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Home > Global Health Matters Jan/Feb 2016 > The Global Alliance for Chronic Diseases: a partnership blossoms Print

The Global Alliance for Chronic Diseases: a partnership blossoms

January / February 2016 | Volume 15, Issue 1

Dr. Xuetao Cao hands a gavel to Dr. Alain Beaudet, Dr. Glenda Gray looks on
Photo courtesy of the GACD

Outgoing GACD chair, Dr. Xuetao Cao of China, hands the
gavel toincoming chair, Dr. Alain Beaudet of Canada, while
chair-elect, Dr. Glenda Gray of South Africa, offers

Opinion by Fogarty Director Dr Roger I Glass

The new year brings fresh enthusiasm to tackle our most pressing global health challenges - especially the emerging tide of chronic, noncommunicable diseases that threaten the progress we've made against HIV and infectious diseases in low- and middle-income countries.

I'm encouraged by the great strides we've made in building an international collaboration to address this problem, the Global Alliance for Chronic Diseases (GACD). Begun in 2007 with four founding members, the partnership has grown to include the European Commission and research funding bodies in nine countries - Argentina, Australia, Canada, China, India, Mexico, South Africa, the U.K. and the U.S. - with more preparing to join. The GACD was established to facilitate collaborative funding activities for innovative, original research directed at the prevention and treatment of chronic diseases. Celina Gorre is the Executive Director of the GACD Secretariat, which is hosted by the University College London.

The amount invested has risen with each GACD funding call, from $22 million for research on hypertension in 2011, to $30 million for diabetes in 2013, to $50 million for lung disease in 2015. Another metric of growth is the increasing attendance at the annual scientific meetings, with the most recent meeting in Mexico City attracting more than 100 scientists.

GACD participants decided that funded research projects should meet several criteria. They must involve local policymakers from the outset, with a commitment to investigate research on the implementation of programs that could be scaled up if successful. Clinical outcomes should be measured - for example, a reduction in the incidence of stroke or a drop in the prevalence of untreated hypertension. The research should not cause human and other resources to be diverted from local health systems. Deliverables should include a toolkit that can be used to scale up successful programs. Finally, and significantly for Fogarty, each project should include a training and capacity building component.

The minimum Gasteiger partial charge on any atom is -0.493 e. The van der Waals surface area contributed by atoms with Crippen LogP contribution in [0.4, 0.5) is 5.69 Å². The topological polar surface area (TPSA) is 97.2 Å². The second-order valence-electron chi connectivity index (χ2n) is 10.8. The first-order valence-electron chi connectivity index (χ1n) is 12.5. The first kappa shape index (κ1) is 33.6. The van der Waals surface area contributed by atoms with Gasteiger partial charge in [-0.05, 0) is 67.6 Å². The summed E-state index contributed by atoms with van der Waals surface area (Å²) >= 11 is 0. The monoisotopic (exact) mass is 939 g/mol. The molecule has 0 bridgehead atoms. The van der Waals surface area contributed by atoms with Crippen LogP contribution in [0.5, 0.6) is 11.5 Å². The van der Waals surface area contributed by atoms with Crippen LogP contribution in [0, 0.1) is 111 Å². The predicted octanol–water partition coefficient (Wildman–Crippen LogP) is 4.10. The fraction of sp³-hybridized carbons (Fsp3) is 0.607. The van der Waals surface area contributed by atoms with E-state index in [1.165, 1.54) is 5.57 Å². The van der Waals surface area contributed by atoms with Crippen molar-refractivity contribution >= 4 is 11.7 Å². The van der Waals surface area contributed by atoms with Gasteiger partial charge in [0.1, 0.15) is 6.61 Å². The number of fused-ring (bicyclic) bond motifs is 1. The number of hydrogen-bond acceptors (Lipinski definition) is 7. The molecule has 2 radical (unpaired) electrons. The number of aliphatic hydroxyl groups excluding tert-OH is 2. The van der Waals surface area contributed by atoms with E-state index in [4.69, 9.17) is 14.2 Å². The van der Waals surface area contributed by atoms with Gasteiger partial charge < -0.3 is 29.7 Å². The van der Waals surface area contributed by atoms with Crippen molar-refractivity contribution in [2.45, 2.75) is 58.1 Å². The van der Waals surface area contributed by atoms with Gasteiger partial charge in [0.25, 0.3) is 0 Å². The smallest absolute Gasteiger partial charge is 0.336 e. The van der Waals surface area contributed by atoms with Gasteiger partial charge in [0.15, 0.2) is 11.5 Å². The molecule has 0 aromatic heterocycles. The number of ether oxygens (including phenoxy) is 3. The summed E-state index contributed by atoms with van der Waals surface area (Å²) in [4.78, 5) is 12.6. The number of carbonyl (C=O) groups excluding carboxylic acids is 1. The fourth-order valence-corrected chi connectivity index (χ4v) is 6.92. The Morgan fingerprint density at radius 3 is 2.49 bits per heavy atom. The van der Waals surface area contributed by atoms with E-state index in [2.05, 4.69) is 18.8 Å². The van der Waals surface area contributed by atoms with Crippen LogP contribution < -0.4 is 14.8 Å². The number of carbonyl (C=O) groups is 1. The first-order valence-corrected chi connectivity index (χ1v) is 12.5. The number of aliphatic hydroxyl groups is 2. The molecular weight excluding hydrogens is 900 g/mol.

The GACD leadership has successfully navigated numerous issues of governance and the mechanics of operation. We hope to reach the stage where we can conduct joint peer review and there are metrics that show this is a viable goal.

We are in good hands with a management committee made up of new chair Dr. Alain Beaudet, president of the Canadian Institutes of Health Research, future chair Dr. Glenda Gray, president of South Africa's Medical Research Council, and past chair Dr. Xuetao Cao, president of the Chinese Academy of Medical Sciences. At our recent meeting, I was pleased to observe that three former Fogarty trainees are engaged in this important effort - Gray, Dr. Soumya Swaminathan, director general of the Indian Council of Medical Research, and Dr. Daniel Gomez, of Argentina's Ministry of Science, Technology and Productive Innovation. This assemblage of talent is a powerful testament to the impact of Fogarty's capacity building programs.

As a member of the GACD Board, I am proud to represent NIH, which now has nine entities as committed collaborators: the National Cancer Institute (NCI), National Heart, Lung and Blood Institute (NHLBI), National Institute of Biomedical Imaging and Bioengineering (NIBIB), Eunice Kennedy Shriver National Institute of Child Health and Human Development (NICHD), National Institute of Environmental Health Sciences (NIEHS), National Institute of Mental Health (NIMH), National Institute of Neurological Disorders and Stroke (NINDS), the Office of Research on Women's Health (ORWH) and Fogarty. Dr. Pamela Collins and colleagues at NIMH will help lead the upcoming scoping exercise, to determine how best to structure a call for proposals to study implementation issues related to the mental health agenda.

Currently, six NIH components are involved in the most recent call for proposals around environmental lung diseases: NCI, NHLBI, NICHD, NIEHS, the NIH Common Fund and Fogarty. And NHLBI and NINDS may play an active role in discussions to plan a new funding call to engage countries that are studying interventions for hypertension.

The population of most countries in the world are aging, and as they do we will all ultimately be burdened with some of the most common chronic diseases. To accelerate discovery, we need to access the brainpower of researchers around the globe. The GACD today provides a new path to advance research in prevention and cures by joining together the world's largest funders to develop scientific networks that improve the lives of us all.

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